Char kway teow

Spice it your way.

  • 35 mins cooking
  • Serves 4
  • Print
Char kway teow is a popular hawkers' market stir-fry served with flat rice noodles and is found throughout South East Asia, with many variations. Spice it up or down according to your taste and have it on the table in just over half an hour.


Char kway teow
  • 450 gram (14½ ounces) wide fresh rice noodles
  • 250 gram (8 ounces) uncooked small prawns (shrimp)
  • 250 gram (8 ounces) squid hoods
  • 1/3 cup (80ml) peanut oil
  • 250 gram (8 ounces) firm white fish fillets, skinned, cut into 3cm (1¼-inch) pieces
  • 2 clove garlic, crushed
  • 2 fresh small red thai chillies, chopped finely
  • 4 centimetre (1½-inch) piece fresh ginger (20g), grated
  • 2 eggs, beaten lightly
  • 5 green onions (scallions), sliced thinly
  • 2 cup (160g) bean sprouts
  • 120 gram (4 ounces) dried chinese sausage, sliced thinly
  • 2 tablespoon dark soy sauce
  • 1 tablespoon kecap manis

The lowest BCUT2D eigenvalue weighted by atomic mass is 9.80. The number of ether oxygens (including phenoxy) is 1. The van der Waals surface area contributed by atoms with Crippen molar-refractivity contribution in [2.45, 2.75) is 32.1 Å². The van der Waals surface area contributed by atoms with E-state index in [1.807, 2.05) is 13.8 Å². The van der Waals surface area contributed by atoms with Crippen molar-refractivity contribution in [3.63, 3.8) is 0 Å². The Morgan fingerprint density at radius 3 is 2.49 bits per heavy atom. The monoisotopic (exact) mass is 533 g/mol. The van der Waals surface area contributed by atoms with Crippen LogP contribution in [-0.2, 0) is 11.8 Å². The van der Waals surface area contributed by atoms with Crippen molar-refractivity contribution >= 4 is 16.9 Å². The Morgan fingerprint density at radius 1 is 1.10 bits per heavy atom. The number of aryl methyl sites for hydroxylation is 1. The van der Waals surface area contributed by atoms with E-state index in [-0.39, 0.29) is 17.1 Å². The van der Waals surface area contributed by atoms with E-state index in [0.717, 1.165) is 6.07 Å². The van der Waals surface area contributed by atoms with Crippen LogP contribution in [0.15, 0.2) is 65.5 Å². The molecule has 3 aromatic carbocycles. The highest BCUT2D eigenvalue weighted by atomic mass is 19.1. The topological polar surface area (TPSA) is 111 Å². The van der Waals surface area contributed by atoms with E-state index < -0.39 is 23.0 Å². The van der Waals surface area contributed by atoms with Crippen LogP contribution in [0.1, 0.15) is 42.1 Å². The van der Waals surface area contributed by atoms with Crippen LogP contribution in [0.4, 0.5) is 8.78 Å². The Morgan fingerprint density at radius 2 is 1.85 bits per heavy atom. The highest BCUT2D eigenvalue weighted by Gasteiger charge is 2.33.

• 1 tablespoon light soy sauce


Char kway teow
  • 1
    Place noodles in a large heatproof bowl; cover with boiling water, separate with a fork, drain.
  • 2
    Shell and devein prawns, leaving tails intact. Cut squid down centre to open out; score inside in a diagonal pattern, then cut into 2cm (¾-inch) wide strips.
  • 3
    Heat 1 tablespoon of the oil in a wok; stir-fry squid and fish, in batches, until browned lightly. Place in a large bowl; cover to keep warm.
  • 4
    Heat another tablespoon of the oil in the wok; stir-fry prawns, garlic, chilli and ginger until prawns just change colour. Add to bowl with fish and squid; cover to keep warm.
  • 5
    Heat remaining oil in wok; stir-fry egg, onion and sprouts until egg is just set. Slide egg mixture onto a plate; cover to keep warm.
  • 6
    Stir-fry sausage in the wok until crisp; drain. Return sausage to wok with seafood, egg mixture, sauces and noodles; stir-fry until hot. Serve sprinkled with extra thinly sliced green onion, if you like.


Dried Chinese sausages, also called lap cheong, are usually made from pork but can also be made with duck liver or beef. Red brown in colour and sweet-spicy in flavour, the 12cm dried links are sold, several strung together, in all Asian food stores. Buy your seafood ingredients pre-prepared to save time.

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